Are nuts fattening?
Many people love to sit down with a bowl of nuts for a snack. But is it a healthy option? Nuts do contain quite a lot of fat and are therefore high in kilojoules. You should take this into consideration if you are watching your weight and choose the raw unsalted varieties. The table below shows the fibre, fat and kilojoule content of some common nuts.
Research has shown that nuts are very nutritious and contain mostly polyunsaturated and monounsaturated fats, which we know are good for our hearts and cholesterol levels. They are also a good source of protein, fibre, Vitamin E, magnesium and selenium.
There is also emerging evidence to suggest that an increase in nut consumption may reduce the risk of developing Type 2 diabetes. This is great news considering it is estimated 1 million Australians have diabetes and half don’t know they have it. (Diabetes WA)
Most people would find it relatively easy to eat ½ cup of nuts and this would provide around one quarter of the total daily kilojoule intake for most women and some men.
The Australian Guide to Healthy Eating recommends a handful (30 grams) of nuts five times weekly for good health.
A healthy sugar
Recently, CSR released a new type of sugar called LoGiCane, which is the worlds first low glycaemic index (GI) cane sugar. To refresh your memory, the Glycaemic Index (GI) is a ranking of carbohydrates in foods on a scale of 0 to 100, according to the extent at which they raise your blood sugar levels. It is advisable to choose lower GI carbohydrates on a regular basis (less than 50) as they will keep you feeling fuller for longer. Low GI Diets are especially helpful for diabetics and for weight management.
Back to the LoGiCane. Yes, it does have a lower GI of 50 (+/- 5) as compared to regular sugar at 65-70. However, it still has the same amount of calories or kilojoules as regular sugar and wouldn’t it be easier to just reduce the amount of sugar that we add to food and our tea and coffee?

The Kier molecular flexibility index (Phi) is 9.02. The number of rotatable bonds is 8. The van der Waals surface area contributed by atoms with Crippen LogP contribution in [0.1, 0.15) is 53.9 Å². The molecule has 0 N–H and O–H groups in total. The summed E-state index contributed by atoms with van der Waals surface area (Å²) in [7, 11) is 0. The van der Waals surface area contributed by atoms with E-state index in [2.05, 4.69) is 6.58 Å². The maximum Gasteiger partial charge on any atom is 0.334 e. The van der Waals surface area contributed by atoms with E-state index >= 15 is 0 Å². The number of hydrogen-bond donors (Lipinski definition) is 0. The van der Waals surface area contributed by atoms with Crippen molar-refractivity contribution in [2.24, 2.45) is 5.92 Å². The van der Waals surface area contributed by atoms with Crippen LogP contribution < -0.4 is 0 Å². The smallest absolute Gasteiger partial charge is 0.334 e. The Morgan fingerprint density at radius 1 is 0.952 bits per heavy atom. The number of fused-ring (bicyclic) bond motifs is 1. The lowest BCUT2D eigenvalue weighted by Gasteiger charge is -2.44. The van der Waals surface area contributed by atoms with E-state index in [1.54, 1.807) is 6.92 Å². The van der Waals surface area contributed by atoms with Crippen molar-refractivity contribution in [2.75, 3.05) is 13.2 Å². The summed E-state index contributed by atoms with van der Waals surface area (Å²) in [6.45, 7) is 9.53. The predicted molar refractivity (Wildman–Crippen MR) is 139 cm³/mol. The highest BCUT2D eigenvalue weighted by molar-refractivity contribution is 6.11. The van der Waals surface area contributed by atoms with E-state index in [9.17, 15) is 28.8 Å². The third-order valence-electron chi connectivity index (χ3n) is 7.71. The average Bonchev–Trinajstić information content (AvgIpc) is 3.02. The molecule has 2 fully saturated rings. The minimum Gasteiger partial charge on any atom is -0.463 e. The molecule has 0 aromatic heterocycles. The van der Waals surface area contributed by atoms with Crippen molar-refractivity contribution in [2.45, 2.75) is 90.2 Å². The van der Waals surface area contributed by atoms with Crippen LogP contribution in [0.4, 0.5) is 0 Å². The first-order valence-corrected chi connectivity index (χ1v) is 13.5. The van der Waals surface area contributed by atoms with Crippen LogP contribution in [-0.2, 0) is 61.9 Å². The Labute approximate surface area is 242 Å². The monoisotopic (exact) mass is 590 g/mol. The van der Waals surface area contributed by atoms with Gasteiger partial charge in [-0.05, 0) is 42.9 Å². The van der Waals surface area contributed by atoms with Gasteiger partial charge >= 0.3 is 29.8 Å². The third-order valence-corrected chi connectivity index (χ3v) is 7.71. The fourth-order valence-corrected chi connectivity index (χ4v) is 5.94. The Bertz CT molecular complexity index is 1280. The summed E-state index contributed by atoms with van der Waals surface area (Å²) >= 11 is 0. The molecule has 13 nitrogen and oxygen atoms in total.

A racing car, named ecoF3, has been launched in the UK recently with a steering wheel made of carrots, a body made of potatoes and a seat made of soybeans. The mental picture you are getting is probably the same as mine but it looks just like a regular F1 racing car. It uses plant-oil based lubricants and a biodiesel engine capable of running on chocolate and vegetable oil. Vegetable fibres are mixed with resins to produce the car parts and the oils in the chocolate are refined to produce fuel.
This is a world first but at the moment it doesn’t meet regulations due to its unusual fuel. What a great concept though, think of the environmental advantages it offers. Does this mean that chocolate will have a whole new role to play in the future?
Let me know what you want to know!
If you have a burning nutrition question or would like to know more about my nutrition and performance programmes for your staff or team in 2009, I can be reached on my email at firstname.lastname@example.org.
The best days go the fastest. Keep up and eat well.
Until next time,